A One-Stop Lab for Horse Diagnosis

Base colour test - A and E loci - Equigerminal
Base colour test - A and E loci - Equigerminal
Base colour test - A and E loci - Equigerminal

Base colour test - A and E loci

Vendor
Equigerminal
Regular price
€60.00
Sale price
€60.00
Unit price
per 
Tax included.

Buy a Base colour test and find out if your horse's base colour is Black, Bay or Chestnut.

Results within 24 h are available.

  • DNA test for the Agouti and Extension loci that controls distribution of Black and Red pigment throughout the coat.

    Sample

    • 30 to 40  hair roots 
    or
    • 5 mL - blood - K3 EDTA tube

    Turnaround time

    Standard processing - Results in 3-5 working days after sample arrival at the laboratory. Clients organize and support the costs of sending the samples to the laboratory.

    PREMIUM processing - Results in 1 day after sample arrival. Includes free express delivery** . The laboratory organizes Express shipping with pick-up of the package at the client's address and delivery at the laboratory.

    Why test?

      Horses have only three base colours: Bay, Black or Chestnut

      These different colours are controlled by 2 loci, the Extension  (Red/Black) and Agouti.

      The Extension locus controls the production of black or red pigment throughout the coat. The allele for black color (E) is dominant over the red allele (e), so a horse only needs one copy of the black allele to appear black-based. But if the horse has two alleles (e/e) he will appear Chestnut.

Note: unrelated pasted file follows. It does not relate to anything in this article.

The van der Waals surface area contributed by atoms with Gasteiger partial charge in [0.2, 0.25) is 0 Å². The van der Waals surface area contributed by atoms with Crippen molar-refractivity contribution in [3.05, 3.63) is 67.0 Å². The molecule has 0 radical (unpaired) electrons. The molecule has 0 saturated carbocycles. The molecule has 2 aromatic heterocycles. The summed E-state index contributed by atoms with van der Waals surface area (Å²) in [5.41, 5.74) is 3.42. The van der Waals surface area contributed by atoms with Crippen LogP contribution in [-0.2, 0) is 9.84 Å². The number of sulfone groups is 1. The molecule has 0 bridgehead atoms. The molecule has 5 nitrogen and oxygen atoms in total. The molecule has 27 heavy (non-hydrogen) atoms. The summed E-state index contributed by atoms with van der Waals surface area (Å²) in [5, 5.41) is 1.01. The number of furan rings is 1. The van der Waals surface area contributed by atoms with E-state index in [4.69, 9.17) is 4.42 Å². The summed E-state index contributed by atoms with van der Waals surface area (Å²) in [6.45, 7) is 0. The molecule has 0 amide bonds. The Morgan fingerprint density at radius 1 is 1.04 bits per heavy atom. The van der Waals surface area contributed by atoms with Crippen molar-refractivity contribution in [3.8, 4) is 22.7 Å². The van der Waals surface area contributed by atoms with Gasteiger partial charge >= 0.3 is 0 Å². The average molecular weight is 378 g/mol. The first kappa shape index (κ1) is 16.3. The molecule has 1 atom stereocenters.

The Agouti locus can then modify black pigment by pushing it the horse's points, creating a Bay. The Agouti A allele is dominant, so a black pigmented horse only needs one copy (heterozygous) of the A allele to appear Bay. The Agouti (a) allelle is recessive, thus, a horse needs two copies (homozygous) of the recessive allele (a) at the Agouti locus to appear Black.

      Agouti has no effect on red pigment, but the red allele (e) is dominant over the (a) allele. This means a Chestnut horse (e/e) can carry one or two copies of the Agouti recessive (a) allele and will look no different from chestnut horses with  Agouti dominant alleles (e/e a/a, e/e A/a,  e/e A/A).

         

        Results description

        Base Colour

        Extension

        Agouti

        Bay

        E/E or E/e

        A/A or A/a

        Black

        E/E or E/e

        a/a

        Red

        e/e

        A/A, A/a or a/a

         

        References

        Rieder, S., Taourit, S., Mariat, D., Langlois, B., & Guérin, G. (2001). Mutations in the agouti (ASIP), the extension (MC1R), and the brown (TYRP1) loci and their association to coat color phenotypes in horses (Equus caballus). Mammalian genome : official journal of the International Mammalian Genome Society, 12(6), 450–455. https://doi.org/10.1007/s003350020017 


        Marklund, L., Moller, M. J., Sandberg, K., & Andersson, L. (1996). A missense mutation in the gene for melanocyte-stimulating hormone receptor (MC1R) is associated with the chestnut coat color in horses. Mammalian genome : official journal of the International Mammalian Genome Society, 7(12), 895–899. https://doi.org/10.1007/s003359900264